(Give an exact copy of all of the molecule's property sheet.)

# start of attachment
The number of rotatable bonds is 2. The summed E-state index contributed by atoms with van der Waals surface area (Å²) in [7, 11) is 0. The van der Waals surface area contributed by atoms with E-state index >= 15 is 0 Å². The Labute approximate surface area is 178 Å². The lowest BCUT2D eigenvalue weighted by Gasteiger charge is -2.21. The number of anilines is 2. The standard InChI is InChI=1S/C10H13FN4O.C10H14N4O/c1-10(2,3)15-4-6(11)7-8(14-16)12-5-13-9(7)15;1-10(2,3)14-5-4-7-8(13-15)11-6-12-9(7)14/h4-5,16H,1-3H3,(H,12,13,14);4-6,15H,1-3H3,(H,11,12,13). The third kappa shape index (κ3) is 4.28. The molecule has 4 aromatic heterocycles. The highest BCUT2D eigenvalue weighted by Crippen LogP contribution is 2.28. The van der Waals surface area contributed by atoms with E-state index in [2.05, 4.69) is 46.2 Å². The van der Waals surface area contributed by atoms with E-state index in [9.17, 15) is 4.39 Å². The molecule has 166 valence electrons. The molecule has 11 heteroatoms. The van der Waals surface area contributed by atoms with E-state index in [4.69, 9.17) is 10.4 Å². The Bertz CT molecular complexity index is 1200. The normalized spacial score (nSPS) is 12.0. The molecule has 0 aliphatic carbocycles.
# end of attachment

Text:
The number of rotatable bonds is 2. The summed E-state index contributed by atoms with van der Waals surface area (Å²) in [7, 11) is 0. The van der Waals surface area contributed by atoms with E-state index >= 15 is 0 Å². The Labute approximate surface area is 178 Å². The lowest BCUT2D eigenvalue weighted by Gasteiger charge is -2.21. The number of anilines is 2. The standard InChI is InChI=1S/C10H13FN4O.C10H14N4O/c1-10(2,3)15-4-6(11)7-8(14-16)12-5-13-9(7)15;1-10(2,3)14-5-4-7-8(13-15)11-6-12-9(7)14/h4-5,16H,1-3H3,(H,12,13,14);4-6,15H,1-3H3,(H,11,12,13). The third kappa shape index (κ3) is 4.28. The molecule has 4 aromatic heterocycles. The highest BCUT2D eigenvalue weighted by Crippen LogP contribution is 2.28. The van der Waals surface area contributed by atoms with E-state index in [2.05, 4.69) is 46.2 Å². The van der Waals surface area contributed by atoms with E-state index in [9.17, 15) is 4.39 Å². The molecule has 166 valence electrons. The molecule has 11 heteroatoms. The van der Waals surface area contributed by atoms with E-state index in [4.69, 9.17) is 10.4 Å². The Bertz CT molecular complexity index is 1200. The normalized spacial score (nSPS) is 12.0. The molecule has 0 aliphatic carbocycles.